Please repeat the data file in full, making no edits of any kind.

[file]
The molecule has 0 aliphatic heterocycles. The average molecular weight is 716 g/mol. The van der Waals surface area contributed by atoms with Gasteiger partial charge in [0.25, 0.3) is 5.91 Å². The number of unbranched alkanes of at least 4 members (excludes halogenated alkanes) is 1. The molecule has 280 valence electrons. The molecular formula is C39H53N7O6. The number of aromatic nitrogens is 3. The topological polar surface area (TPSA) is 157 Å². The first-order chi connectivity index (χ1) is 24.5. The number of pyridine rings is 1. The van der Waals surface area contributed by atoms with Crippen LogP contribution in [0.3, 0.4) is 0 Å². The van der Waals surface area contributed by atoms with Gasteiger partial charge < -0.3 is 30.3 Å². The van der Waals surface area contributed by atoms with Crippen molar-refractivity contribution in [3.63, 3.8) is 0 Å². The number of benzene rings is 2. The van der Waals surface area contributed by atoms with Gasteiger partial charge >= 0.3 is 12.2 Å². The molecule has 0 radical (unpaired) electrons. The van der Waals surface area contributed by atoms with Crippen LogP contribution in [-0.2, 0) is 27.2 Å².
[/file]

The molecule has 0 aliphatic heterocycles. The average molecular weight is 716 g/mol. The van der Waals surface area contributed by atoms with Gasteiger partial charge in [0.25, 0.3) is 5.91 Å². The number of unbranched alkanes of at least 4 members (excludes halogenated alkanes) is 1. The molecule has 280 valence electrons. The molecular formula is C39H53N7O6. The number of aromatic nitrogens is 3. The topological polar surface area (TPSA) is 157 Å². The first-order chi connectivity index (χ1) is 24.5. The number of pyridine rings is 1. The van der Waals surface area contributed by atoms with Crippen LogP contribution in [0.3, 0.4) is 0 Å². The van der Waals surface area contributed by atoms with Gasteiger partial charge < -0.3 is 30.3 Å². The van der Waals surface area contributed by atoms with Crippen molar-refractivity contribution in [3.63, 3.8) is 0 Å². The number of benzene rings is 2. The van der Waals surface area contributed by atoms with Gasteiger partial charge >= 0.3 is 12.2 Å². The molecule has 0 radical (unpaired) electrons. The van der Waals surface area contributed by atoms with Crippen LogP contribution in [-0.2, 0) is 27.2 Å².